On taxes, negotiation is the only path

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A New York state bill intended to enforce collection of taxes on tobacco products sold by Indian-owned businesses was signed into law by Gov. David Paterson last week.

This is a discriminatory, deeply flawed law.

In a signing statement on Dec. 15, Gov. Paterson somewhat awkwardly touted the bill as an enforcement of state law and nothing else. Then he affirmed that his “commitment to the sovereign powers of New York’s Indian nations has not and will not waver.” The statement confounded Indian leaders and observers to say the least. It’s not clear how the governor will reconcile these conflicting ideas as negotiations with tribal leaders continue, or what negotiations can accomplish without an acknowledgment that this latest legislation is an attack on Indian sovereignty. The ability to tax is a defining sovereign power; one nation cannot tax another. New York State has every right to collect taxes from its own citizens, as Gov. Paterson asserts, but it does not have the right or wherewithal to regulate the commerce of sovereign Indian nations.

The new law takes a different approach from other legislation enacted by New York but never enforced. It shifts the burden to manufacturers, prohibiting them from selling tobacco products without a tax stamp to any wholesaler that doesn’t certify the cigarettes won’t be resold tax-free by Indian retailers to non-Indian consumers. The law basically asks wholesalers to collect excise taxes up front and pass them on to the state. It’s not known whether wholesalers will object to becoming tax collectors, since at least one, Day Wholesale Inc., challenged the state and won an injunction against a similar 2006 law.

The responses so far from tribal leaders have been wide-ranging, but all agree that they will keep up the fight. The issue is not cigarettes, pointed out Seneca President Barry E. Snyder Sr., but “the protection of the [Seneca] nation’s treaty rights.” The Oneidas express doubt that this particular development will result in revenue for New York. “None of the state’s other efforts to infringe on sovereignty have worked and there is no reason to believe this will work,” Oneida spokesman Mark Emery said. At the border, the Mohawk tribe warns of the economic impact of enforcing the new law. Tribal Council Chief James Ransom estimated hundreds of Native and non-Native peoples could be laid off. “It would be like General Motors closing,” said Ransom.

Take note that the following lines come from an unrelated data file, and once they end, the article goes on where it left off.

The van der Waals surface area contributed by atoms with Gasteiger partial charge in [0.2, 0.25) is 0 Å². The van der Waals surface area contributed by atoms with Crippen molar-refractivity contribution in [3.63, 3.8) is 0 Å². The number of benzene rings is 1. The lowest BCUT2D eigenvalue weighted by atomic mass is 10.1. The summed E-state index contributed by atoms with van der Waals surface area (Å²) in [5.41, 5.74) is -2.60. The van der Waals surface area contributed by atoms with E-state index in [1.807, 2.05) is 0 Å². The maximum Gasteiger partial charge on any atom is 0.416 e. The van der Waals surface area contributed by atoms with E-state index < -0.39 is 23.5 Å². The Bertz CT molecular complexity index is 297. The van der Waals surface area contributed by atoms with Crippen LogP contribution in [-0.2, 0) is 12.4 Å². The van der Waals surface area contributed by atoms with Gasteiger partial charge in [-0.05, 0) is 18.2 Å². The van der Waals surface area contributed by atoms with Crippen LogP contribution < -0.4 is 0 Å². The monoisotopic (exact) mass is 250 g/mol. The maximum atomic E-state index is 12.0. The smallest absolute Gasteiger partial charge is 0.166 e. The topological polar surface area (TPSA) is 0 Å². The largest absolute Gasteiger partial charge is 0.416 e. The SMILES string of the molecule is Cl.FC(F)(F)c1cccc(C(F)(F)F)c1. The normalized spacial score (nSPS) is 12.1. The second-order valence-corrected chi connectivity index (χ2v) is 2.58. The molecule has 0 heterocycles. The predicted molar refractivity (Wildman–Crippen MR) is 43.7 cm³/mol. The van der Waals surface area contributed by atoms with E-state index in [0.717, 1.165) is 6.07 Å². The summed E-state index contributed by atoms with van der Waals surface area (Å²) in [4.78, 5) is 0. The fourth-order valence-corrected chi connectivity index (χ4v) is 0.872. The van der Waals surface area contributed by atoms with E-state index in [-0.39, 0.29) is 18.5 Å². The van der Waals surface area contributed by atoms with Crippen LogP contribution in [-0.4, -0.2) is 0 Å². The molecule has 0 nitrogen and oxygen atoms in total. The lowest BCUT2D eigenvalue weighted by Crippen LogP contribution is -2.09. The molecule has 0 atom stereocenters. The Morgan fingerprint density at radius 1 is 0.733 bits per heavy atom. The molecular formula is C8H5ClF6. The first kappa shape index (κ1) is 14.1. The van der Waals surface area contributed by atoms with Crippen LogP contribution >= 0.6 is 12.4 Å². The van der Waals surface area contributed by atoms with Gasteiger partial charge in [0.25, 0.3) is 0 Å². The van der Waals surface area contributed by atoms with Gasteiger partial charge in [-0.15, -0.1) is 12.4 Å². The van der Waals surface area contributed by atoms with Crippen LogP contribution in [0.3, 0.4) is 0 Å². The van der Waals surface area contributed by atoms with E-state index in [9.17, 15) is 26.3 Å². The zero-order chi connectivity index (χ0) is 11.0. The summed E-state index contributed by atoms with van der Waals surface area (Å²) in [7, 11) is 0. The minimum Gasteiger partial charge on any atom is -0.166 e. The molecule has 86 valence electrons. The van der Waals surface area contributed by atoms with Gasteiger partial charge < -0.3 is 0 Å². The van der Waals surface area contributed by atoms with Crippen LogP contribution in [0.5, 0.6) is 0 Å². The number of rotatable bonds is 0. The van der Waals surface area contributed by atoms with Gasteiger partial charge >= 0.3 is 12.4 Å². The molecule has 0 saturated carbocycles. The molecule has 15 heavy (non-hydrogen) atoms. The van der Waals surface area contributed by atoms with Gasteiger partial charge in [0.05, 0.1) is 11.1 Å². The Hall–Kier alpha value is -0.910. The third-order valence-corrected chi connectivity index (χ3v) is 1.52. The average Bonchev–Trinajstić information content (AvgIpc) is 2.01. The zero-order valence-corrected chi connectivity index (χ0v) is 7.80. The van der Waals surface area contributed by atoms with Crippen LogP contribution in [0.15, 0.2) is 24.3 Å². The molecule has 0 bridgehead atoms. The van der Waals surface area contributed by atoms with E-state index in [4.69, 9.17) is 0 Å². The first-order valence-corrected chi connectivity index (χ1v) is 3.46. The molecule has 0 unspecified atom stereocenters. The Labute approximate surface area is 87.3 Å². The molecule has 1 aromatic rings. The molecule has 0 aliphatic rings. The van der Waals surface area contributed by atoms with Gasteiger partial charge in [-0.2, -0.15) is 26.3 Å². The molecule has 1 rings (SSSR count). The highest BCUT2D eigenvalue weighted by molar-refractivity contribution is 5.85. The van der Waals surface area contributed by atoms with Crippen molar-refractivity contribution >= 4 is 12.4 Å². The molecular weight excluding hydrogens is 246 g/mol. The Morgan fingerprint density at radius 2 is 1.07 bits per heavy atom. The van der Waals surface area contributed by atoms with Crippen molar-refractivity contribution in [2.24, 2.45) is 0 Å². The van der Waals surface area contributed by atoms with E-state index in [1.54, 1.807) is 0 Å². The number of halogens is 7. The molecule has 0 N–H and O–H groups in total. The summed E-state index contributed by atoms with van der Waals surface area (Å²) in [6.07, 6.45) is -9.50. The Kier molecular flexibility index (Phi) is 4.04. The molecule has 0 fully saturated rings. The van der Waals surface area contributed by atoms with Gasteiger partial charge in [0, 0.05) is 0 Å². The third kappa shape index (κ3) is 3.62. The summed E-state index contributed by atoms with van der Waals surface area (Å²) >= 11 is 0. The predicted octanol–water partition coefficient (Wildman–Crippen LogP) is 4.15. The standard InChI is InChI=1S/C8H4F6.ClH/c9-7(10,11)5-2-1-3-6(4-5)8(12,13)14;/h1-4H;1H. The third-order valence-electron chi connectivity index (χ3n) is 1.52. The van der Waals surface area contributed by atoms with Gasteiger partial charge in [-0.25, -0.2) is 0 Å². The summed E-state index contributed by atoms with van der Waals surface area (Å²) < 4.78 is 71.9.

New York State has every right to collect taxes from its own citizens, as Gov. Paterson asserts, but it does not have the right or wherewithal to regulate the commerce of sovereign Indian nations.


This “new” approach, like others before it, has the corporate media on its side. Taxation of tobacco products across sovereign Indian borders has long frustrated state lawmakers, who often cite in the media so-called “lost” revenue. The numbers vary, but are always inflated to suit the public relations goals of any given day. Today the figure hovers around $60 million, a relatively tiny sum compared to the estimated $8 billion budget shortfall the state will face next fiscal year. Excessive spending and a dependence on Wall Street put New York in the red, not Indian people operating modest businesses on reservations. The state has lost nothing, since the money it is intent on collecting does not belong to the state in the first place. These are Indian monies, for tribal governments to collect or not collect, as per particular agreements with their own tribal businesses. As Indian Country Today has written here before, negotiation among sovereigns seeking to level trade imbalances is wholly legitimate and forges the only realistic path toward respectful resolution of differences.

Lastly, the false assertion that any amount of Indian revenue is owed to New York is rarely challenged and is even helped along by news items that report the “success” of tax tactics carried out by other states where Indian businesses exist. Here in New York reporting the “failure” of past governors to collect Indian taxes is a common theme in the media. The pressure has become ingrained in New York politics, always begging the question, who will succeed in finally getting that money? Paterson seems to believe he is on the right track. So, too, did others before him.